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Uplands in the Deschutes Basin

The word "uplands" is used to describe the higher-elevation areas between river and stream valleys. These areas tend to have drier soils than surrounding lowland, or valley bottom areas. In areas like the Crooked River drainage, the uplands are highly dissected, or separated into crevices and gorges by erosion, and have steep slopes.

The plant communities of the Deschutes uplands vary widely with elevation and precipitation. Vegetation ranges from from hemlock and alpine forests in the upper elevations of the Cascades and Ochoco Mountains, to sagebrush shrublands in the uplands of the middle and lower basin.

The uplands of the Deschutes River Basin play an important role in delivering water to the lowland areas and rivers. Snow that falls in the mountains of the uplands melt in the spring and flow down to form the headwaters of rivers such as the Deschutes, the Metolius, and the Crooked. The water held in these rivers and their tributaries support vast populations of wildlife, fish, and plant life, as well as provide irrigation water for crops and livestock. In the Deschutes Basin, the uplands and lowlands are inextricably linked.

Juniper and Sagebrush

Much of the uplands in the central and eastern parts of the Deschutes Basin are covered by sagebrush grasslands and western juniper woodlands. The sagebrush grasslands have an overstory of sagebrush and other shrubs such as bitterbrush, rabbit brush, and mountain mahogany, and an understory of perennial bunch grasses and forbs. Western juniper is a long- lived conifer that can survive with as little as eight inches of annual precipitation. Young juniper can occur intermixed with sagebrush and other shrubs and grasses. However, as a stand matures, closely-grouped junipers grow above and shade out understory vegetation.

Before European settlement, fire helped maintain the distribution of these plant communities. Juniper, a species intolerant of fire, was largely restricted to areas with shallow soils and little understory vegetation that could carry flames. In contrast, the shrubs and grasses of the sagebrush steppe were adapted to fire and could quickly reestablish themselves after periodic burns. But fire suppression by humans has led to a dramatic change in the distribution of the vegetation in these two habitat types. Since European settlement there has been a 70% increase in juniper woodland acreage in the Deschutes Basin, with most of this expansion displacing sagebrush shrublands. Extensive juniper removal and control efforts are underway in the Deschutes Basin as well as other parts of central Oregon.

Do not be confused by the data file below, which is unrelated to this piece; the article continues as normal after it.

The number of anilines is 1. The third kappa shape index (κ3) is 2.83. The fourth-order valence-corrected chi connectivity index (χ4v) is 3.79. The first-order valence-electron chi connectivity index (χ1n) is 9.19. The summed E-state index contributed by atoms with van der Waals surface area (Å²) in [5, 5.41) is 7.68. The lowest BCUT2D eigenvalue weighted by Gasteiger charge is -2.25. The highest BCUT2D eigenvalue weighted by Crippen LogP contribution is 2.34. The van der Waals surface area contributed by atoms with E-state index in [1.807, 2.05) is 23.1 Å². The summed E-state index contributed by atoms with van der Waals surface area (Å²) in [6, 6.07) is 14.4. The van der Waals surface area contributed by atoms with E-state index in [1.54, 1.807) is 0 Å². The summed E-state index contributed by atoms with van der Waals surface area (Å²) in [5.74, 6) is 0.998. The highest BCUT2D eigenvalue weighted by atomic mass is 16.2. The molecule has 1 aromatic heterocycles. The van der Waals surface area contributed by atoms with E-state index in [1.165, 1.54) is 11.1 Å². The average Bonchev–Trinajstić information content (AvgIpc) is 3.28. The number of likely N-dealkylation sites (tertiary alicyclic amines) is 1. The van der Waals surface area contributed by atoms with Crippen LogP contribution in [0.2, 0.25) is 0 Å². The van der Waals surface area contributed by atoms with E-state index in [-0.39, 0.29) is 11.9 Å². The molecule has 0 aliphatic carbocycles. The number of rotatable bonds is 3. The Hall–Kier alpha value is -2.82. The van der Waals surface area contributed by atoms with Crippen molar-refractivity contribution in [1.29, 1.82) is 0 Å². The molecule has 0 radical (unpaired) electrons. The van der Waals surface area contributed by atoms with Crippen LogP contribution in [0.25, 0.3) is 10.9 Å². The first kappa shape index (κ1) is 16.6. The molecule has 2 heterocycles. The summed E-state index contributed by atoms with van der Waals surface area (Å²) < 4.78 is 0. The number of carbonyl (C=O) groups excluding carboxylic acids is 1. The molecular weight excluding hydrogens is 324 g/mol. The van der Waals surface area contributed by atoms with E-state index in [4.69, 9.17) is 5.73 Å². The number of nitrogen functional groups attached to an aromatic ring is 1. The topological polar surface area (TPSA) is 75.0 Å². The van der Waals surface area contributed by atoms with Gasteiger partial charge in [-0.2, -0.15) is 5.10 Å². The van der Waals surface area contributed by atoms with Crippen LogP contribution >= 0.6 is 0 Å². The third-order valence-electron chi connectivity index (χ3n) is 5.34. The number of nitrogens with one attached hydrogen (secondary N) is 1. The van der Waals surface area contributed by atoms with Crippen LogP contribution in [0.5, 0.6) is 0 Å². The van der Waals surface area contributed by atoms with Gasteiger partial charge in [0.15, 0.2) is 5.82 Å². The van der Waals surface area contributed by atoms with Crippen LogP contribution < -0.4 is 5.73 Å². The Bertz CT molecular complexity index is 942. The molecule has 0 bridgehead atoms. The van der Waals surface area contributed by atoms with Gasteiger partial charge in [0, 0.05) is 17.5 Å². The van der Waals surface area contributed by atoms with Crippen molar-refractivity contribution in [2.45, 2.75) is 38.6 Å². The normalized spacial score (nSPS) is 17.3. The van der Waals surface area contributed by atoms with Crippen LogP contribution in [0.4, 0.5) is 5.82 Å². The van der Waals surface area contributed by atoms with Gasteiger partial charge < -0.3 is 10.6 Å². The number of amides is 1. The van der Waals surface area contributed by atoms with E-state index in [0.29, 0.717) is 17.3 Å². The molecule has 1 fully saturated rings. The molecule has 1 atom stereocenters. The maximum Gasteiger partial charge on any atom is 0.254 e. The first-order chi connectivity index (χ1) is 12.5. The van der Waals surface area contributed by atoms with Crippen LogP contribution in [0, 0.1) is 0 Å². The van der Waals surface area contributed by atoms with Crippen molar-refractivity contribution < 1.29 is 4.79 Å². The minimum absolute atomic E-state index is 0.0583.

One species particularly affected by the loss of sagebrush habitat is the greater sage grouse (Centrocercus urophasiansu). This large, chicken-like bird feeds on sagebrush and requires stands of open sagebrush for its unique mating display. Greater sage grouse numbers are declining, and in 2008 the U.S. Fish and Wildlife Service began considering protecting the species under the Endangered Species Act.

Sagebrush Restoration and Management Sources

Sagebrush Cooperative. Collaboration between public agencies, nonprofits and landowners. Works to identify strategies and priorities for successful conservation of sagebrush steppe ecosystems in the high desert of Oregon, Idaho and Nevada.

SAGEMAP. A GIS Database for Sage-grouse and Shrubsteppe Management in the Intermountain West maintained by the U.S. Geological Survey.

Sagebrush Steppe Treatment Evaluation Project (SageSTEP) - A network of twenty sites in six states where researchers are testing ways to combat cheatgrass and reduce woody plant encroachment in sagebrush ecosystems.

Juniper Encroachment Sources

Biology, Ecology and Management of Western Juniper. Technical Bulletin 152, Oregon State University/Agricultural Experiment Station, June 2005.

Harney County Watershed Council. (2007). The quiet invasion : Managing juniper in eastern Oregon. Corvallis, OR: Forestry Media Center, 2007.

Western Juniper Field Guide: Asking the Right Questions to Select Appropriate Management Actions. Miller, R., Bates, J.P., Svejcar, A.J., Pierson Jr, F.B., Eddleman, L. 2007. United States Geological Survey Circular 1321, 61p.

Northwest Power and Conservation Council Deschutes Subbasin Plan, Appendix III - Wildlife Assessment. Analysis of changes in habitat distribution in the Deschutes Basin and discussion of issues surrounding key wildlife species including sage grouse.

Authored by Maria Wright, Faculty Research Assistant, Institute for Natural Resources and Caitlin Bell, Staff, Oregon Explorer